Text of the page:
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London-based Escape Studios is an academy that specialises in training students in computer graphics who are looking to break into games, film, TV and commercials.
Having also just opened an LA studio, pupils can study through a full-time intensive course that lasts over 12-to-18 weeks, such as Visual Effects Production, which teaches students elements in VFX including polygon modelling, texture mapping, and advanced lighting and texturing.
Each of these classes consist of no more than 12 students taught by industry veterans.
“As well as professional tutors who have over ten years experience, we have training assistants who help out in the classrooms, and an interactive, community driven online learning system that students get access to during and after their course,” says Escape Studios training sales director Paul Wilkes.
“It enables them to interact with their classmates, the Escape Studios communities at large and their tutors, but crucially also revisit and revise the lessons that they have learned in class.”
Students are also able study part-time for 20-to-30 weeks, following the same curriculum as their full-time counterparts. These courses, Wilkes says, are aimed at professionals looking to secure better jobs or seeking to re-train.
As well as this, Escape runs online mentored courses delivered through its online learning service, and takes pupils just under a year to complete. Wilkes says this is designed for “perfect artists” who want to train whilst still in work and to those who can’t reach the academy in London.
“We currently have students all over the world on these courses,” he states.
“They receive on-going support from their tutor, and are able to follow the course with a group, getting access to a virtual classroom where they can interact and share the experience with others.”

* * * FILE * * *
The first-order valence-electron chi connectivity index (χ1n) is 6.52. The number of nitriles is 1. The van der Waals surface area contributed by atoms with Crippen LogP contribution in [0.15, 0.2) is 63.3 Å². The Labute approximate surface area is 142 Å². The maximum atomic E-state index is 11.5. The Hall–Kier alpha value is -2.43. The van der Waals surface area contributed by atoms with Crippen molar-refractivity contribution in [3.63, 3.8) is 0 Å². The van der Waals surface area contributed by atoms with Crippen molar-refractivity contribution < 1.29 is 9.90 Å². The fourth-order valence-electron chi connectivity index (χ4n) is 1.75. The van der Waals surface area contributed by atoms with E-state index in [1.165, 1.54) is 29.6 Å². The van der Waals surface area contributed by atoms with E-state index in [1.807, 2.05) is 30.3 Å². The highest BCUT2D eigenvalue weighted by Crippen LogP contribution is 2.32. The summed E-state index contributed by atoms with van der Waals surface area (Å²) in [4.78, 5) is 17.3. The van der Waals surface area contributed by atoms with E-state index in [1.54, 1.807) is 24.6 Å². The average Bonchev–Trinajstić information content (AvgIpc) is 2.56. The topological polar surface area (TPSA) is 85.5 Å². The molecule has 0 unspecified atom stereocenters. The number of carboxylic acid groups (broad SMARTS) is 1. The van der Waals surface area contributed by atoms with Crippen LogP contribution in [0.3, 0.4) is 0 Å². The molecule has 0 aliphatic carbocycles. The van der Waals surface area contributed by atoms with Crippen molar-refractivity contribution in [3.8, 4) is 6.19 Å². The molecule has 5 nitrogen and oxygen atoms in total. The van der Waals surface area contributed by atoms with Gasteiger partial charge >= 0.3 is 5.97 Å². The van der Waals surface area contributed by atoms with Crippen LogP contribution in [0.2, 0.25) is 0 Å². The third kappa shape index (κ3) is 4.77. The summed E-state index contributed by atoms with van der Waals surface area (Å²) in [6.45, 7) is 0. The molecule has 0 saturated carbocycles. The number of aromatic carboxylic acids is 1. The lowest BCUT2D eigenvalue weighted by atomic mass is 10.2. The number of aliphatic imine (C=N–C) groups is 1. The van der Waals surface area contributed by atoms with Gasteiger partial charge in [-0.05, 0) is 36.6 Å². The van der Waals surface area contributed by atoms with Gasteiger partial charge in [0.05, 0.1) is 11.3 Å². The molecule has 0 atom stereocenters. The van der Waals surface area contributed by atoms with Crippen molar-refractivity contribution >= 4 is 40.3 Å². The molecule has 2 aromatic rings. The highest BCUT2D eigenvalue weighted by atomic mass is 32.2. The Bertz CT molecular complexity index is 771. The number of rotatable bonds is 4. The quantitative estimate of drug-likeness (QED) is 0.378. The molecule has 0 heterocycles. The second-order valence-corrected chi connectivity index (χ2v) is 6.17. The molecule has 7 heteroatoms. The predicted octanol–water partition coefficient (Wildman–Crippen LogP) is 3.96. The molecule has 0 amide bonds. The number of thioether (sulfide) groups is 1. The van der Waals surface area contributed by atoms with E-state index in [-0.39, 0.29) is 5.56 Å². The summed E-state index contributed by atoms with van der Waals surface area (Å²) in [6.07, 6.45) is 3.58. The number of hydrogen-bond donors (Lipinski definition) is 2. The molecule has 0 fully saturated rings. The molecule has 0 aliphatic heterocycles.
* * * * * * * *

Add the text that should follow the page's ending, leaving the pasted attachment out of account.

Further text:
He adds that all its courses are closely aligned with what employers in the industry are looking for from their computer graphics artists, and that the academy uses its experienced tutors and close contacts within the industry to make sure it achieves this aim.
“Our courses are constantly evolving and being updated to ensure the tools and techniques we are teaching are relevant to the industries our students want to work in,” explains Wilkes.
“As these are not academic courses they do not require accreditation or approval and it gives us the flexibility to update the curriculum or change the software we teach when we need to.
"Through close contact with the industry and the relationship we have with software and hardware manufactures we are able to mimic the industry environments in which our students will end up working.”
Wilkes also reveals that Escape is currently looking at the format and delivery methods of its classroom courses to ensure it is keeping up with the changing demands of the industry, and that it could take the academy into new locations and industry sectors in future.